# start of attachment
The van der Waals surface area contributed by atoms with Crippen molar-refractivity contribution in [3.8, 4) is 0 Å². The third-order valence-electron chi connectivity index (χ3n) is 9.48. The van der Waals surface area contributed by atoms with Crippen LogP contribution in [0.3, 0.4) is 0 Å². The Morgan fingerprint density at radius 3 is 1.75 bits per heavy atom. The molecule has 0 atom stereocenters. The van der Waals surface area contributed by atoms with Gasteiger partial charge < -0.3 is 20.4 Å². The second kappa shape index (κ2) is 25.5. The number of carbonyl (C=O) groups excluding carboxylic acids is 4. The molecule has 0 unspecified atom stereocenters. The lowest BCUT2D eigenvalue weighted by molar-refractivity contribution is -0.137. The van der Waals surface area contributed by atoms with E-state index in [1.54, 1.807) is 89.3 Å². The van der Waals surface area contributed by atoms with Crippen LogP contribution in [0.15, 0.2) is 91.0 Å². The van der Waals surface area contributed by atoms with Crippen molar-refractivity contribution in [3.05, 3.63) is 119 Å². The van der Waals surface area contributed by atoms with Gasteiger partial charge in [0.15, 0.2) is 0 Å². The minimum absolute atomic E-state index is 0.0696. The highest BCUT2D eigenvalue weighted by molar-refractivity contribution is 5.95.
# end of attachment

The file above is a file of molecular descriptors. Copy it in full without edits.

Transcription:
The van der Waals surface area contributed by atoms with Crippen molar-refractivity contribution in [3.8, 4) is 0 Å². The third-order valence-electron chi connectivity index (χ3n) is 9.48. The van der Waals surface area contributed by atoms with Crippen LogP contribution in [0.3, 0.4) is 0 Å². The Morgan fingerprint density at radius 3 is 1.75 bits per heavy atom. The molecule has 0 atom stereocenters. The van der Waals surface area contributed by atoms with Gasteiger partial charge < -0.3 is 20.4 Å². The second kappa shape index (κ2) is 25.5. The number of carbonyl (C=O) groups excluding carboxylic acids is 4. The molecule has 0 unspecified atom stereocenters. The lowest BCUT2D eigenvalue weighted by molar-refractivity contribution is -0.137. The van der Waals surface area contributed by atoms with E-state index in [1.54, 1.807) is 89.3 Å². The van der Waals surface area contributed by atoms with Crippen LogP contribution in [0.15, 0.2) is 91.0 Å². The van der Waals surface area contributed by atoms with Crippen molar-refractivity contribution in [3.05, 3.63) is 119 Å². The van der Waals surface area contributed by atoms with Gasteiger partial charge in [0.15, 0.2) is 0 Å². The minimum absolute atomic E-state index is 0.0696. The highest BCUT2D eigenvalue weighted by molar-refractivity contribution is 5.95.